Read This: Redshirts

Redshirts at Word

Last week, I went out to WORD Bookstore to celebrate the publication of my friend John Scalzi’s latest novel, Redshirts. It’s built off a concept that many science fiction fans, and certainly every Star Trek fan, will instantly recognize: There’s a certain level of starship crew member who, when sent out on a mission with more prominent, higher-ranking officers, isn’t going to be coming back alive. Although the term “redshirts” has achieved a generic level of recognition, it comes from those episodes of the original Trek series, where landing parties almost always seemed to consist of Kirk, Spock, one other billed cast member, and one poor wretch in a red shirt.

(You’ll notice that I’m wearing a red shirt of my own in the photo above; it’s the official Redshirts red shirt, no less!)

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19 June 2012 | read this |

Andrea G. Labinger: The Story Continues

Andrea Labinger

Liliana Heker’s The End of the Story is a powerful novel about Argentinean politics, a novel which sparked much controversy when it was published in 1996—particularly for its portrayal of a revolutionary who abandons her politics under torture and becomes an active collaborator with the ruling junta. Andrea G. Labinger, who’s translated many works by Latin American authors, wrote in a previous essay (see the link below) that she decided to take on The End of the Story “because I was attracted to its complexity as well as to the originality of Heker’s style;” it’s precisely because the novel’s political and literary tensions aren’t neatly resolved that it’s such a compelling story. In this essay, Prof. Labinger discusses some of the other questions she needed to address in formulating her approach to Heker’s prose.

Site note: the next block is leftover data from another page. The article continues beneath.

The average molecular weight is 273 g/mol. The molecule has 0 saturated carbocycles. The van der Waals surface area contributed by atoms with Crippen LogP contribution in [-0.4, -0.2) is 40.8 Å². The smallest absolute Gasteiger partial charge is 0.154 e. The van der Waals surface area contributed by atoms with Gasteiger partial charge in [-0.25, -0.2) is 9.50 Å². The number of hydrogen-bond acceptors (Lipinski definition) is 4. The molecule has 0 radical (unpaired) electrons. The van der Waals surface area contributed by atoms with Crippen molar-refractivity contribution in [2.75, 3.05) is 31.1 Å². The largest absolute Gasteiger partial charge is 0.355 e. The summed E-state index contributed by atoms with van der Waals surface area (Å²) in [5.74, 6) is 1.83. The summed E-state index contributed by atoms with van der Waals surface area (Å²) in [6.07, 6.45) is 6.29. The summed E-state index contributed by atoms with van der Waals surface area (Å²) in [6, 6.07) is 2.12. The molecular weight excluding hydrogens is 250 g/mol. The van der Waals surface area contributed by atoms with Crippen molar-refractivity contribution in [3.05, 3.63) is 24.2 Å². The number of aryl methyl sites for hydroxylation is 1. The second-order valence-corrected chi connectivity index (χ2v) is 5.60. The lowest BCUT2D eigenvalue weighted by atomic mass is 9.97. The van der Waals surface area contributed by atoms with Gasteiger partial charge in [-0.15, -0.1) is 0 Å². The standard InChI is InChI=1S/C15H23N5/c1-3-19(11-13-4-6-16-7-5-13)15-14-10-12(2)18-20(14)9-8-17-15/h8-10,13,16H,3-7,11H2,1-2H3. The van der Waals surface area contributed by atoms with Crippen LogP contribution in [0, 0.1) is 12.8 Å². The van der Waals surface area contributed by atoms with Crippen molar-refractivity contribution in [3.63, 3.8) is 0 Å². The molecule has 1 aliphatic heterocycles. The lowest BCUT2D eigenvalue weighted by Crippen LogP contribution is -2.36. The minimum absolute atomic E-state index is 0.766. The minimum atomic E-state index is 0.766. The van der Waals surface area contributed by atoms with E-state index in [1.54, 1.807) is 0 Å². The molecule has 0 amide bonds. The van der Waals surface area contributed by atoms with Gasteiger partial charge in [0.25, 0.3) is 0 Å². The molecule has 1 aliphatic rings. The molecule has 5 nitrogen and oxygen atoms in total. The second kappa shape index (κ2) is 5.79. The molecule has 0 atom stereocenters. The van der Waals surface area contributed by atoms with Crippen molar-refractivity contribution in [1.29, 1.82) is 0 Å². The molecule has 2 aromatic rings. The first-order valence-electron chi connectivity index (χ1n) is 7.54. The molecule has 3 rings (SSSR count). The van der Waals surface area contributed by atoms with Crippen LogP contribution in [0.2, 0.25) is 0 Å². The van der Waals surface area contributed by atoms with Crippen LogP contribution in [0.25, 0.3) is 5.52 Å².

There’s something vertiginous about writing an essay about translating a book about writing a book about the impossibility of telling a story. Too many “abouts,” for one thing. For another, as one perceptive reader of The End of the Story recently observed, the author grants few concessions to the reader. As is the case with most postmodern fiction, Liliana Heker makes us work for it: the complexity of her syntax only serves to intensify the multiplicity of narrative voices, dizzying time shifts, and moral ambiguity of the unsettling tale she has chosen to tell, like a tragic theme with variations, over and over again.

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18 June 2012 | in translation |

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